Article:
But with all of this, as you make clear, it is important to tread carefully. I have received one or two emails accusing me of trying to “change Judaism.” At first I absolutely denied this. But, in truth, maybe we are trying to change the religio, but in an evolutionary fashion and not as revolution (see Dostoyevski’s The Possessed). Also, as I mentioned, there are those who think that Jewish Kirtan people are trying to make Jews into Hindus, which is ridiculous. It is my desire that what we do be genuinely Jewish, or at least contiguous with an evolving faith’s path. So, it is actually crucial that Hebrew Kirtan (and other chant forms) be deeply liturgical — not just merely shlepping some Indian-style melodies on some Hebrew words.

But how to do this? As I say, cautiously. And in an integrative fashion. It is important to take one’s time: study kirtan (I went to dozens before I did one of my own in public); know Hebrew grammar; and, most of all, meditate, meditate, meditate. I think it also helps to be a bit older, to have walked (and even crawled) several times around the Jewish block, but that’s convenient for me to say… 😉

The other thing I’m working really hard on is, as I said at the session, to gain access to the mainstream Jewish world with this complimentary practice. There is often an initial hurdle. Sometimes a huge hurdle. But I find if I can reach the rabbi of a synagogue and talk to him or her, I always get an engagement with them. Cantors can be particularly tough; but I have yet not to win one over. Interestingly enough — for reasons I am getting a sense of intuitively — I am having the most success with Conservative communities (not politically conservative).

So, I’m working very hard at getting into all aspects of the Jewish world: synagogues, seminaries, shteiblach, Hillels, JCCs, you name it…. I also increasingly love presenting in the yogic world, something which has been growing and growing for me.

Speaking of which, I finally want to underscore what R. said about those who simply don’t go to synagogue and never will. We need to respect this, admire it. In the yoga world in particular, I find myself on the utter edge of keiruv. I can’t tell you how often people come up to me and say, “Rabbi, thank you for coming to this studio or festival. For 30 years now I’ve been doing yoga, and we chant at the end, and I like it but have never felt completely comfortable. This was the first time that I could bring it all together… to connect to Judaism at all.”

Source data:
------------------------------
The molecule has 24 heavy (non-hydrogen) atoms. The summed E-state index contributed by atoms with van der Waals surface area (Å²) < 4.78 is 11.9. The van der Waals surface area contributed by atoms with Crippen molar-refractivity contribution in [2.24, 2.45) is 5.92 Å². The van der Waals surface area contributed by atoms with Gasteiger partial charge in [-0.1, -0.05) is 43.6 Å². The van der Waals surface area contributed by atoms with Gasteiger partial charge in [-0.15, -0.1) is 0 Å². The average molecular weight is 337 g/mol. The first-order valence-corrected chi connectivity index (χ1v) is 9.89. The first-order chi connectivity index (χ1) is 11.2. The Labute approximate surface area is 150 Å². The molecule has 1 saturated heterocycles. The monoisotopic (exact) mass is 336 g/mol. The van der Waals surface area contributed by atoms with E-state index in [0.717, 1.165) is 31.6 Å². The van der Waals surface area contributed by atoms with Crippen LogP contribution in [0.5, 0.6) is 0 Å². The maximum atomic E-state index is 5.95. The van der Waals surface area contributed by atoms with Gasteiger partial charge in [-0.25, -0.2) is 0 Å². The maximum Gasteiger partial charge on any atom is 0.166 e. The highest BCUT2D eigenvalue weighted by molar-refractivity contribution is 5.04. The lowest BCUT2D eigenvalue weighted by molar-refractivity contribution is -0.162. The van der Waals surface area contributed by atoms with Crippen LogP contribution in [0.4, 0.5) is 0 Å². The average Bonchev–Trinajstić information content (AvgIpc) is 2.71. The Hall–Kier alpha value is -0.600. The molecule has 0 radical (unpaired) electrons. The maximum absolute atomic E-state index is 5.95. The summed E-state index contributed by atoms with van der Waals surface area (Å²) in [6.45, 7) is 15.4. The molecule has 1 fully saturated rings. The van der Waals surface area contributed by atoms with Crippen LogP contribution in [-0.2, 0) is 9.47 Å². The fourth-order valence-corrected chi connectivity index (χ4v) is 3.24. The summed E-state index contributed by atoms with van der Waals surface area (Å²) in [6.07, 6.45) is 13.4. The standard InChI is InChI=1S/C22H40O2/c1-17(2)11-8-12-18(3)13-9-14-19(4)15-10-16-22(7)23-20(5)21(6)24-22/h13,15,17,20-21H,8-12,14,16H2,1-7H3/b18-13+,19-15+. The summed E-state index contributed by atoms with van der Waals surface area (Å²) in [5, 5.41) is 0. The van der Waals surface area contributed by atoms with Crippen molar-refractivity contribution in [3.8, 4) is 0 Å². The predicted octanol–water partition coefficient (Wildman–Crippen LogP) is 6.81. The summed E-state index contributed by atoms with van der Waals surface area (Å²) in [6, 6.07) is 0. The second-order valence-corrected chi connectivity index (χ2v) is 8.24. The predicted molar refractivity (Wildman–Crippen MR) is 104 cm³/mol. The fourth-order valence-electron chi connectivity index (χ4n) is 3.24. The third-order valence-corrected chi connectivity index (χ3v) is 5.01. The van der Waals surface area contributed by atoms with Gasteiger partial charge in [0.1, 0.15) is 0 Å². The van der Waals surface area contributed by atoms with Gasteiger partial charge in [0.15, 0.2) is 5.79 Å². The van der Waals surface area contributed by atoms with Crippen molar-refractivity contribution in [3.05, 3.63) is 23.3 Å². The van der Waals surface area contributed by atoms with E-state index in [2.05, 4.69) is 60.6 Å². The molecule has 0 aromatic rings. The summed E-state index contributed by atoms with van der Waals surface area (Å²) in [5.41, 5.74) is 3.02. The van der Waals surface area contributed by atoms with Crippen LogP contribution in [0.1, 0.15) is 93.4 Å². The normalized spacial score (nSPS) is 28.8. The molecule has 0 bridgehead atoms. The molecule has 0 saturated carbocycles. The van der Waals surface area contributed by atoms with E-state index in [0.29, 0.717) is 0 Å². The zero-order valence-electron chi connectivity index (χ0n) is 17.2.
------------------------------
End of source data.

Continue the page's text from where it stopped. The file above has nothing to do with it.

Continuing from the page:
At such a moment, it is really important not to say, “Oh, great. So, now come to shul. Or, can you do another mitzvah?” (It’s even more important genuinely not to want to say this!) It’s crucial just to let the practice be the practice. I believe this strongly: There should be no “-ism” in Kirtan meditation. Just chant in vibrational Hebrew; teach Torah as kavvanot; chant some more; and end the kirtan. Period. If our tradition is so wonderful (which it is), if we see God as loving (which s/he is), if our teachings grant so much insight (which they do), then all we have to do is “not do” by presenting it as such and let, mature responsible, spiritually adept adults in the 21st century draw their own conclusions.

I think there is a great place for extra-statutory services in the Kirtan and other forms. Increasingly, the plain of Jewish prayer is going to have to go out to these fields — even as we plow into the traditional infrastructure — if we are going to cease circling the wagons, affirm love of God and proclaim the over-riding mitzvah of Gratefulness to the world.

Chag sameach and blaring light on this last evening of Chanukah,

KR Andrew